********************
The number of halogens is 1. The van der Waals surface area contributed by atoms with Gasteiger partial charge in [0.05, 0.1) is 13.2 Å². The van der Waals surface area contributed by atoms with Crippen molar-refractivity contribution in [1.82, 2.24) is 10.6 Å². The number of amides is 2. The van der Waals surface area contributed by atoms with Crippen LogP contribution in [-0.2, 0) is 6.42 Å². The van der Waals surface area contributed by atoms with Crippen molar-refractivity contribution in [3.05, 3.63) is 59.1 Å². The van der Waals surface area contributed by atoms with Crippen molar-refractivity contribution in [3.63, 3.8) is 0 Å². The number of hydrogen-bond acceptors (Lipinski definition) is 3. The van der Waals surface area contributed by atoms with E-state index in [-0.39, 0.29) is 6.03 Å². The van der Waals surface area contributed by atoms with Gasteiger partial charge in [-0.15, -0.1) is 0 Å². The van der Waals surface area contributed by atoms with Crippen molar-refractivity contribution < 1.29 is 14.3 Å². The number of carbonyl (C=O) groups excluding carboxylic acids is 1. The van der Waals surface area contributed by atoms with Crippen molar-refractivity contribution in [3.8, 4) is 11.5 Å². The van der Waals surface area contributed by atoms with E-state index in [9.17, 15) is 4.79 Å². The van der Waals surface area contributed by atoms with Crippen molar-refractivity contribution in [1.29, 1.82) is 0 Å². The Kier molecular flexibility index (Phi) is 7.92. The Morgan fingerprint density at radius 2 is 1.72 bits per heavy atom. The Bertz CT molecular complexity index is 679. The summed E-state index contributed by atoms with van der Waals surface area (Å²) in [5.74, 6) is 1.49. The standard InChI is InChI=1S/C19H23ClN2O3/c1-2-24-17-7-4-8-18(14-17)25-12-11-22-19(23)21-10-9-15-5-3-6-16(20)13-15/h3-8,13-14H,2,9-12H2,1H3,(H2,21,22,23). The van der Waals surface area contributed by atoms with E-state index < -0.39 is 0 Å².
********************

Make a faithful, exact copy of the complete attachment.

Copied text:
The number of halogens is 1. The van der Waals surface area contributed by atoms with Gasteiger partial charge in [0.05, 0.1) is 13.2 Å². The van der Waals surface area contributed by atoms with Crippen molar-refractivity contribution in [1.82, 2.24) is 10.6 Å². The number of amides is 2. The van der Waals surface area contributed by atoms with Crippen LogP contribution in [-0.2, 0) is 6.42 Å². The van der Waals surface area contributed by atoms with Crippen molar-refractivity contribution in [3.05, 3.63) is 59.1 Å². The van der Waals surface area contributed by atoms with Crippen molar-refractivity contribution in [3.63, 3.8) is 0 Å². The number of hydrogen-bond acceptors (Lipinski definition) is 3. The van der Waals surface area contributed by atoms with E-state index in [-0.39, 0.29) is 6.03 Å². The van der Waals surface area contributed by atoms with Gasteiger partial charge in [-0.15, -0.1) is 0 Å². The van der Waals surface area contributed by atoms with Crippen molar-refractivity contribution < 1.29 is 14.3 Å². The number of carbonyl (C=O) groups excluding carboxylic acids is 1. The van der Waals surface area contributed by atoms with Crippen molar-refractivity contribution in [3.8, 4) is 11.5 Å². The van der Waals surface area contributed by atoms with E-state index in [9.17, 15) is 4.79 Å². The van der Waals surface area contributed by atoms with Crippen molar-refractivity contribution in [1.29, 1.82) is 0 Å². The Kier molecular flexibility index (Phi) is 7.92. The Morgan fingerprint density at radius 2 is 1.72 bits per heavy atom. The Bertz CT molecular complexity index is 679. The summed E-state index contributed by atoms with van der Waals surface area (Å²) in [5.74, 6) is 1.49. The standard InChI is InChI=1S/C19H23ClN2O3/c1-2-24-17-7-4-8-18(14-17)25-12-11-22-19(23)21-10-9-15-5-3-6-16(20)13-15/h3-8,13-14H,2,9-12H2,1H3,(H2,21,22,23). The van der Waals surface area contributed by atoms with E-state index < -0.39 is 0 Å².